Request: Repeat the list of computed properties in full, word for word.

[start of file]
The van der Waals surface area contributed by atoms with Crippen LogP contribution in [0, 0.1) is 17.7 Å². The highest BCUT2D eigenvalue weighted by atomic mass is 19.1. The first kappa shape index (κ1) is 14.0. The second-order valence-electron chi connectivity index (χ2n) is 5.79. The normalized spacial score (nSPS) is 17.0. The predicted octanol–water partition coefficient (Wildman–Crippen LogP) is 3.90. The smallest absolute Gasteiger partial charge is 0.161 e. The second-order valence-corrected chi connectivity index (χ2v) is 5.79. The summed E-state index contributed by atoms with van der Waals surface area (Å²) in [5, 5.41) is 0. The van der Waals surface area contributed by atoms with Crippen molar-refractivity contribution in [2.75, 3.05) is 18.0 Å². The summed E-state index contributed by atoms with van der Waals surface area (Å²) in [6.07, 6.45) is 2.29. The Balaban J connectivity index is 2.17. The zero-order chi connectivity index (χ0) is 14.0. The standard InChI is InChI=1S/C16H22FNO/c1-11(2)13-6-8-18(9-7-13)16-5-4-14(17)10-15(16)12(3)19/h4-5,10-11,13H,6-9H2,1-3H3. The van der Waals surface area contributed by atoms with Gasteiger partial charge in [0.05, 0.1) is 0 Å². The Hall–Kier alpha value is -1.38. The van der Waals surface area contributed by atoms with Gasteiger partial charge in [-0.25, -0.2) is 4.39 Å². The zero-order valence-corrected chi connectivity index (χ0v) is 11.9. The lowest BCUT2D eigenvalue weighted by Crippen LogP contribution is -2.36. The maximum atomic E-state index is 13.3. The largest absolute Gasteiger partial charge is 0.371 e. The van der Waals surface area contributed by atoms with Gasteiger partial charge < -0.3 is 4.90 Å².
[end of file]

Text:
The van der Waals surface area contributed by atoms with Crippen LogP contribution in [0, 0.1) is 17.7 Å². The highest BCUT2D eigenvalue weighted by atomic mass is 19.1. The first kappa shape index (κ1) is 14.0. The second-order valence-electron chi connectivity index (χ2n) is 5.79. The normalized spacial score (nSPS) is 17.0. The predicted octanol–water partition coefficient (Wildman–Crippen LogP) is 3.90. The smallest absolute Gasteiger partial charge is 0.161 e. The second-order valence-corrected chi connectivity index (χ2v) is 5.79. The summed E-state index contributed by atoms with van der Waals surface area (Å²) in [5, 5.41) is 0. The van der Waals surface area contributed by atoms with Crippen molar-refractivity contribution in [2.75, 3.05) is 18.0 Å². The summed E-state index contributed by atoms with van der Waals surface area (Å²) in [6.07, 6.45) is 2.29. The Balaban J connectivity index is 2.17. The zero-order chi connectivity index (χ0) is 14.0. The standard InChI is InChI=1S/C16H22FNO/c1-11(2)13-6-8-18(9-7-13)16-5-4-14(17)10-15(16)12(3)19/h4-5,10-11,13H,6-9H2,1-3H3. The van der Waals surface area contributed by atoms with Gasteiger partial charge in [0.05, 0.1) is 0 Å². The Hall–Kier alpha value is -1.38. The van der Waals surface area contributed by atoms with Gasteiger partial charge in [-0.25, -0.2) is 4.39 Å². The zero-order valence-corrected chi connectivity index (χ0v) is 11.9. The lowest BCUT2D eigenvalue weighted by Crippen LogP contribution is -2.36. The maximum atomic E-state index is 13.3. The largest absolute Gasteiger partial charge is 0.371 e. The van der Waals surface area contributed by atoms with Gasteiger partial charge < -0.3 is 4.90 Å².